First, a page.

Since 2016 we’ve seen a LOT of banter from certain political circles in America saying that we should abolish the Electoral College. They say it’s antiquated, it means that the majority doesn’t rule and that it gives an unfair weight to “lesser” states. They say the popular vote alone should determine the President, and many people agree. However this humble writer would like to submit to the EDM fandom one glaring example of the popular vote gone wrong: the DJ Mag Top 100 Poll. In fact, it almost shows why the Electoral College exists in the first place….and DJ Mag needs its own.
Hear me out – the DJ Mag Top 100 poll is completely based on the popular vote, and the results speak for themselves. Ask anybody and they will tell you it’s a popularity contest, a joke or that they love David Guetta. In fact, techno’s highest ranking is 52 for Carl Cox – and it’s highly unlikely to change any time soon. Anybody can vote and there is 0 consideration besides the points. That’s why the Top 10 is always gonna be the mainstage headliners. That’s why Dimitri Vegas & Like Mike, Martin Garrix, Marshmello, and The Chainsmokers are the only real contenders for #1. They’ll get the most votes, but are they they best DJ in the world? No. There’s also a lot of questionable votes being cast in certain places that end up affecting the entire vote in depressing ways. Just ask Hardwell how he feels about it.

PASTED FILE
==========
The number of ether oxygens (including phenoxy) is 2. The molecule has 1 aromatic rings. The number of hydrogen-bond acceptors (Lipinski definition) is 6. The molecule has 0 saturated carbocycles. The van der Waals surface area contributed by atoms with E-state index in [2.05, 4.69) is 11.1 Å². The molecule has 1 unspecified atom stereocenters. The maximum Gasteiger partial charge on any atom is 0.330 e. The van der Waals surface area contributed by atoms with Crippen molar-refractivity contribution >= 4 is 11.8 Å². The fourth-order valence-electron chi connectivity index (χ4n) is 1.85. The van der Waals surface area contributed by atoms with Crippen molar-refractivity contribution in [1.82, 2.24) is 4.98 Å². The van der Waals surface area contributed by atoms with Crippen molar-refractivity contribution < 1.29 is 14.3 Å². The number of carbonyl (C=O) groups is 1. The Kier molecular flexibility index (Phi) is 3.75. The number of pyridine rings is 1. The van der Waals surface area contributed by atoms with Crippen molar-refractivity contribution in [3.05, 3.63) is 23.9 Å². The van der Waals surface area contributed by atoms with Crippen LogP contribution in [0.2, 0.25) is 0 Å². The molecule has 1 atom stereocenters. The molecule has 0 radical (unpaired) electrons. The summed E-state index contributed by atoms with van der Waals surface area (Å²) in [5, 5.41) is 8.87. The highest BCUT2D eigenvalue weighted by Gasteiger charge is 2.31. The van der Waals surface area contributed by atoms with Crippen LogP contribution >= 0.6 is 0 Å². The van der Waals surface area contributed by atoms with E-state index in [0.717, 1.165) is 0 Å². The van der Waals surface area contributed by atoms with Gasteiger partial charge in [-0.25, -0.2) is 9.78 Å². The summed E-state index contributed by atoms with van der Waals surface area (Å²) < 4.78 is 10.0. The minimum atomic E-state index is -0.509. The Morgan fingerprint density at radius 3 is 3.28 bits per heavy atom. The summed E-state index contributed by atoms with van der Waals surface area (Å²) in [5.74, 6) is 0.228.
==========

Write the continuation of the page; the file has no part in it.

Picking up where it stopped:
The Electoral College was designed to allow each region (State) to get fair representation in the vote, so that a mass of people in one place doesn’t outweigh the rest of the geographic areas of the US. An Electoral College would similarly weight the EDM fandom based on its size – let’s say we divide it up by EDM markets: North America, Europe, Asia, Brazil, India (and associated regions) would each be assigned electoral points. Now Martin Garrix might still get the votes from North America, but Europe might give its votes to a techno artist. You could try to weight it based on subgenre, but that would be too difficult to verify. It could be weighted based on countries to be more precise, but this is only a speculative blog article after all. We’re not going to sit down and the numbers, but it could be done.
Let’s face it, as long as the DJ Mag Top 100 runs on straight popular voting you’re not gonna get a real #1 DJ that fairly represents all of the dance music community. Just like the American Electoral College, the Top 100 DJ Electoral College would give all of the regions of dance music a fair chance to be represented.